JWF report reveals Gülen affiliated science schools, seized by Turkish gov’t, turned into hub of religious radicalism

A report, released by the Journalists and Writers Foundation (JWF) on March 2017 on the fate and state of private educational institutions and educators affiliated with the Gülen movement in Turkey and abroad, has revealed that the most of the Gülen movement affiliated secular private schools in the country were transformed into religious İmam-Hatip Schools as part of the top to down Islamization and radicalization policies followed by Turkish government under the rule of Islamist autocratic President Recep Tayyip Erdoğan.

According to the report by JWF titled “Assault on Education in Turkey and Abroad”, as secondary religious schools İmam-Hatip schools have experienced a four-fold annual increase in terms of the students attending these schools during the first nine years of the rule of Justice and Development Party (AKP).

Following government incentives since 2011 the number of students who have enrolled in İmam-Hatip schools during the 2014-2015 educational year has increased to almost 1 million, with a roughly 40 percent increase from the previous school year. On the other hand, the number of students in İmam-Hatip schools during the 2011-2012 school year was just 268,245. The report stated that the number of İmam-Hatip schools also surged; there are now 1,597 middle and 1,017 high schools respectively.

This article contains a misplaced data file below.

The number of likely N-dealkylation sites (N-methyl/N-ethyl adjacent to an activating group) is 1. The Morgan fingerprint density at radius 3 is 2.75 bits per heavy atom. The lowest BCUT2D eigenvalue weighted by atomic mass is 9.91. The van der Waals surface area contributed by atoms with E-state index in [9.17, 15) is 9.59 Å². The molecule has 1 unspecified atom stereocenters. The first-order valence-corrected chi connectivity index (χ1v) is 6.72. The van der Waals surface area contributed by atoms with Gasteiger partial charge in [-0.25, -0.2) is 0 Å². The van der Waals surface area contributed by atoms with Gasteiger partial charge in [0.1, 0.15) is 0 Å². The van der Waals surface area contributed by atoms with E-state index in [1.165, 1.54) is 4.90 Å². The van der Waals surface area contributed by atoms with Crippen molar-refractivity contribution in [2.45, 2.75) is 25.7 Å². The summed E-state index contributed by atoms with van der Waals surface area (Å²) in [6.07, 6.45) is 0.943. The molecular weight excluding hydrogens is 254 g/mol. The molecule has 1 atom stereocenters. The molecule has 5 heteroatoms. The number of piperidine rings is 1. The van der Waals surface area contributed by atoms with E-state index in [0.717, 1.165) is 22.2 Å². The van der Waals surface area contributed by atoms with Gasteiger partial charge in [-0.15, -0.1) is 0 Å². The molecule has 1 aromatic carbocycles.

The report underlined the fact that in the academic year 2010-2011 the Turkish Ministry of National Education decided to close the so-called general schools, which were deemed educationally inadequate. Between the 2010-2011 and 2013-2014 school years, all 1,477 general high schools and other secular high schools were phased out and the most of them converted into İmam-Hatip schools. In 2011 the government has also decided to accord İmam-Hatip graduates equal standing to that of secular graduates in college applications, making them more attractive option for college-bound students.

The report has also cited the fact that İmam-Hatip schools were included in the category of vocational schools. This gave the government the possibility to arbitrarily assign students to İmam-Hatip schools. Among other widely cited examples of the arbitrariness of the assignments among the Turkish population at large, the grandson of the chief rabbi of Turkey also was assigned to an İmam-Hatip school, along with many Christians. İmam-Hatip schools provide free transportation and meals potentially making them attractive to the public. Officials often claim the schools “have the same education with a few extra religious classes.”